We sell lots of things in Camera Electronic that are intended to be small; Olympus cameras, Gitzo traveller's tripods, Metz LED lights. But we also sometimes lash out and get the Giant Economy Size. Case in point: The Premier Eco Print Shield cans.

These are a liquid coating for your inkjet paper and canvas prints that will stop the UV rays from messing with the colours - they also stop airborne pollutants and moisture from ruining the surface of the print. This may not seem important if all your pictures are on your iPhone or 6 x 4 postcards in a shoe box...but the big boys and girls who print out on large format printers and frame their exhibition work know different.

Now the statement that something stops UV damage completely is a difficult one to make - particularly in Western Australia where we manufacture ultraviolet radiation for export. You have only to listen to the weather reports every day to realise that our WA UV index scale starts at " Extreme " and goes up from there. About the only complete UV protection for anything is to put it inside the turret of a Sherman tank and close the hatch...

But the Premier Eco Print Shield does help. It can make the difference for an interior display between a year's safety and 5 years. If you are selling your work, that is important...it gives you time to get away.

Two finishes in stock - Matte and Satin, and you can spread it with bush, roller, or spray gun. If you choose the last mode of delivery you will need a gun with a wide throat to get this solution out...and make sure that you clear and clean your gun between applications. This is thick stuff.

If your needs are more modest, there is also the Hahnemühle spray in aerosol cans - some pros rely on this exclusively.

Note to those people whose entire portfolio is on their iPhones, iPads, or the 8-year old computer that seems to be a little slower at booting up these days...Start to print out some of your best work. The thrill of seeing it in the hand and on the wall is reward enough for your trouble. And people will think of your output in more concrete terms when it is hanging off the concrete.

Plus...for those with the entire portfolio on the Fisher-Price My First Hard Drive...remember the old Bond's underwear ad slogan..." One day, you're gonna get caught..".

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Wednesday, January 25, 2017

Some Do And Some Don't

Some will and some won't. Some did and some didn't.

And you know, they all should have...

Here's a selection of photographers at the York Medieval Fayre. Some were dressed in period clothes and some were dressed in clothes that had no punctuation marks at all. It did not matter - what was interesting was the selection of cameras that they had chosen to use. The photos by no means show all the people on the ground with a camera, but they do form an interesting list.

If I counted myself, stalking them, I came up with:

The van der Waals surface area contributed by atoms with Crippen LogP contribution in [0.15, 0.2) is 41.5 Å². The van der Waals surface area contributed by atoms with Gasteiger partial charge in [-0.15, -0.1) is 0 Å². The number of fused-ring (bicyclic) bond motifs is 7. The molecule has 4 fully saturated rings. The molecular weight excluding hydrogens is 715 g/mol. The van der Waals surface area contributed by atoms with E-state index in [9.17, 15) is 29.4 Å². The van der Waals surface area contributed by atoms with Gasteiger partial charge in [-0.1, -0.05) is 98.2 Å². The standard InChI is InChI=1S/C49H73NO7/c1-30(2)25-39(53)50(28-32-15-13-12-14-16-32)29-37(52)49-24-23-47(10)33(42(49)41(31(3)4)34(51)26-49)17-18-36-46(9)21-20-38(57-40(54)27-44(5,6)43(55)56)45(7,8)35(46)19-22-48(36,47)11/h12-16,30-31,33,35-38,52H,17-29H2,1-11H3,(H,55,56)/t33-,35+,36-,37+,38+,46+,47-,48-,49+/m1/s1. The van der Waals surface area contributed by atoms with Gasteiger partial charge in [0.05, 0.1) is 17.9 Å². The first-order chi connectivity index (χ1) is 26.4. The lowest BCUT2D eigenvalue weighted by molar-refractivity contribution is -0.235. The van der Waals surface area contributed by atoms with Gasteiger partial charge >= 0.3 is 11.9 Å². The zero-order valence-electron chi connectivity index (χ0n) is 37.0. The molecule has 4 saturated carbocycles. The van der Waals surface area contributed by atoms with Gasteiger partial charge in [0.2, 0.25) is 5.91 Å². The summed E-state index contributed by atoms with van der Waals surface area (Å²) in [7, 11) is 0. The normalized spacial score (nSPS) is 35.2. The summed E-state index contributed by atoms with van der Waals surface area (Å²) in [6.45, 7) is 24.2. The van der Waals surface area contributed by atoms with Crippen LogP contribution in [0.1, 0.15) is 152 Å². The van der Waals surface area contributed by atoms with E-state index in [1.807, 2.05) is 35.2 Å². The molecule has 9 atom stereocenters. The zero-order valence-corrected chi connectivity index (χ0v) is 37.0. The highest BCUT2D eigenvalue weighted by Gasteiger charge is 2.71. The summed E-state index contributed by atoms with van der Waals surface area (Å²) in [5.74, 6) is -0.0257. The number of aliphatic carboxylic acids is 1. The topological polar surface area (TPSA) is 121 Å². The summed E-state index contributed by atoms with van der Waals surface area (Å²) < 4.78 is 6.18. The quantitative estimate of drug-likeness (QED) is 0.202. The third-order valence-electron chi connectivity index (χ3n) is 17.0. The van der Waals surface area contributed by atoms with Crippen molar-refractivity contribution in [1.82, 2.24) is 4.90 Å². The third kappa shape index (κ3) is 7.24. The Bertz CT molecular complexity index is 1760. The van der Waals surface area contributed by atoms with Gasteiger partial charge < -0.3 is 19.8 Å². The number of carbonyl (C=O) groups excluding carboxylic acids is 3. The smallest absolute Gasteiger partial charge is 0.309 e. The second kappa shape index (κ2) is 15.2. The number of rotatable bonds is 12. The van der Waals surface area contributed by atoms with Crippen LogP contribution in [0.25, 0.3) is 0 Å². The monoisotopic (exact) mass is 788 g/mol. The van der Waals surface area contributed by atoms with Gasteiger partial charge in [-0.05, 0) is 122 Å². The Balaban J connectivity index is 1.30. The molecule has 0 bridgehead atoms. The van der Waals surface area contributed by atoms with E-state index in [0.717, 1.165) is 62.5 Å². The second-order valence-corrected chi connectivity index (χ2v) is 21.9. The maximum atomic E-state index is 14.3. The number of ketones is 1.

1 Fujifilm
3 Nikons
2 Canons
3 Olympuses
1 Leica


any number of cell phones.

The percentages there do not concern me, though I must say that I was pleased to see the number of real cameras vs the number of telephones. What did attract my attention were the number of enthusiasts and professionals who were sensible and used lens hoods. There was enough sun to need them, and the results that people achieved would have been dependant in some instances on the simple little ring of metal or plastic.

At one time a lens hood was a fixed thing - or at least was screwed into the front of the lens with a fine little filter thred and people either left it on or left it off...but rarely paused in action to laboriously match the screw thread entry and gently screw it on. The hoods were cumbersome and, like as not, would be rolling around in the camera bag when needed instead of on the lens.

This changed when most of the camera makers machined bayonet fittings on the front rings of their lenses and provided lens hoods that could be reversed back onto the barrel of the lens when being transported. A quarter twist and a bump lock then mounted the hood. The action was easy - getting people to follow it was hard.

If they could see the difference it would make in combatting glaring sun, it would have been different - but people failed to look at the digital screen results carefully enough. It pointed out two things: either they needed to have a lenshood permanently mounted or they needed a Hoodman Hood Loupe to be able to make any real judgement of what they had just taken.

Those who saw me with the little Fujifilm X-T10 and the equally tiny 27mm f:2.8 lens may think that I am being a hypocrite - there was no lens hood on it. I am still looking for one that fits that 39mm filter thread - rest assured that if I can find one of the old folding rubber ones, it will stay on there permanently. As it is, I made do by adopting the old expedient of turning my back to the sun and shielding the little lens with my body. Not perfect, but the best at the time.

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Tuesday, January 24, 2017

The Long Lens Inside - The Saga Of The Fujifilm Continues